General, Multidisciplinary, Self-Care

The Art of Coping with End-of-Life Care

What do we do when we leave a visit feeling as though we have journeyed a thousand miles since the visit began?  When we arrived, all we knew were facts–name, age, diagnosis, recent medical history, comorbidities, referral reason, primary caregiver’s name and relationship to patient. Now, as we walk out the door, we can not comprehend all that has transpired–interpersonally, intrapersonally, emotionally, physiologically, spiritually. Time has been interrupted, then suspended, then reversed, then expanded, and music lingers in the air as something shared comes to a close and we have to leave the room to go… document. Continue reading “The Art of Coping with End-of-Life Care”

Advertisements
Multidisciplinary

Intersections of Depth Psychology and Music Therapy

This post is our next in the new series of posts focused on music therapy and interdisciplinary work in end-of-life care.  I’m bringing you my contribution as a music therapist who is also trained as a depth psychotherapist.

I decided to pursue doctoral work in depth psychotherapy because of my private practice.  I had my bachelors and masters in music therapy, and I also had done post-grad training with Diane Austin, but I didn’t feel like any of these prepared me for the range and depth of material that emerged when I started working one-on-one with the group that is sometimes known as “the walking wounded,” people like all of us who are living life, negotiating relationships and meeting life’s responsibilities, but suffering deeply underneath.  I have grown and changed immensely as a private practice psychotherapist from my depth coursework and supervision, but I feel that depth psychology has been a helpful contributor to my end-of-life music therapy work as well. Continue reading “Intersections of Depth Psychology and Music Therapy”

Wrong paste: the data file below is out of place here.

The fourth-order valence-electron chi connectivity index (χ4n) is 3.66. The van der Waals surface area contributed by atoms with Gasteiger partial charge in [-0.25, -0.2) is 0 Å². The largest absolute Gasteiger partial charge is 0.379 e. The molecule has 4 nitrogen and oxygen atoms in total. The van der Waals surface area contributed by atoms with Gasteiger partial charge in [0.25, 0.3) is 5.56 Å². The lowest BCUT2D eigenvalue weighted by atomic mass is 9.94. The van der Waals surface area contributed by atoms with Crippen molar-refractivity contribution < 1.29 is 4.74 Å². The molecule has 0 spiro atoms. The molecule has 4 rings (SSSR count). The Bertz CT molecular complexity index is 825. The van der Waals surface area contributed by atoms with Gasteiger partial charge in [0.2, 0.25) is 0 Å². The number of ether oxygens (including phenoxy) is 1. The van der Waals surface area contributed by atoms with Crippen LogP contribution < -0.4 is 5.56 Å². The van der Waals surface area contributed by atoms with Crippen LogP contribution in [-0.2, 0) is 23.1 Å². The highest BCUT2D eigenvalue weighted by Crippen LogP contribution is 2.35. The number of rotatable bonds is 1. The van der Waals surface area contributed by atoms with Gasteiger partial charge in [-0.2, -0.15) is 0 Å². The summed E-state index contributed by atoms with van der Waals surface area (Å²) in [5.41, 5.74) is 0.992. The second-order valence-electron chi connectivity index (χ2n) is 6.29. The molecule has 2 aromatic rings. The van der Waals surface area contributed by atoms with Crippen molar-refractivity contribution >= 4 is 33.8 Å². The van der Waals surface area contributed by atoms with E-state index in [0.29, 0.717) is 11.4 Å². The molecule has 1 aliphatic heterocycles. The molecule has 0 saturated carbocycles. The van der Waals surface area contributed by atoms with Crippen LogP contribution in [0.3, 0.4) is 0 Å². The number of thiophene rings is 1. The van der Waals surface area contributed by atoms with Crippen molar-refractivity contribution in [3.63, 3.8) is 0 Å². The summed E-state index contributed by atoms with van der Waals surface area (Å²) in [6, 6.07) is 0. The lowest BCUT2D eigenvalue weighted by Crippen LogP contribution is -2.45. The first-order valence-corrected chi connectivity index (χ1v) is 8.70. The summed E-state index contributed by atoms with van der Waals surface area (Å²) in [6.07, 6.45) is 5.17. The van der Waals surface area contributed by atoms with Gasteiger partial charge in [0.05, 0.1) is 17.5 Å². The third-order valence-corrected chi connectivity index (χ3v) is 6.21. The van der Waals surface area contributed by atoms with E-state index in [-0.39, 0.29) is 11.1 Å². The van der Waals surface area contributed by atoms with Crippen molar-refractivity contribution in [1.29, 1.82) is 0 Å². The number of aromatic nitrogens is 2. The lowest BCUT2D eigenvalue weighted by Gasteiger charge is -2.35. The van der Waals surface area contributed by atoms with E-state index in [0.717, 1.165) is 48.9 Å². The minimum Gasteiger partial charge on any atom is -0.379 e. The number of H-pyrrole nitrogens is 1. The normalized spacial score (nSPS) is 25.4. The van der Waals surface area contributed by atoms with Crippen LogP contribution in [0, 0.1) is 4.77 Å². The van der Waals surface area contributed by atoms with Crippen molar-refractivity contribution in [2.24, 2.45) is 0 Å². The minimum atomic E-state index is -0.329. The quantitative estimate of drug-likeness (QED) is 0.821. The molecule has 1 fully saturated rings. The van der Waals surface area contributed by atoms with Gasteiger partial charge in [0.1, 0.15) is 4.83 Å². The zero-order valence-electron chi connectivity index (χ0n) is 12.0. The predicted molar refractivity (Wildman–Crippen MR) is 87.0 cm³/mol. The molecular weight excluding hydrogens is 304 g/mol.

Multidisciplinary

Intersections of Yoga and Music Therapy

We’re excited to have Molly Hicks, MMT, MT-BC write this guest post about her experiences as a music therapist, and practitioner and teacher of yoga. For her bio, please refer to the Contributors tab at the top of the page. Please feel free to leave comments here to continue this discussion. It is our intent that this will initiate a new series of posts exploring the integration of music therapy with other healthcare practices and disciplines at the end-of-life. If you feel this speaks to your current practice, please feel free to reach out to us about contributing.
Continue reading “Intersections of Yoga and Music Therapy”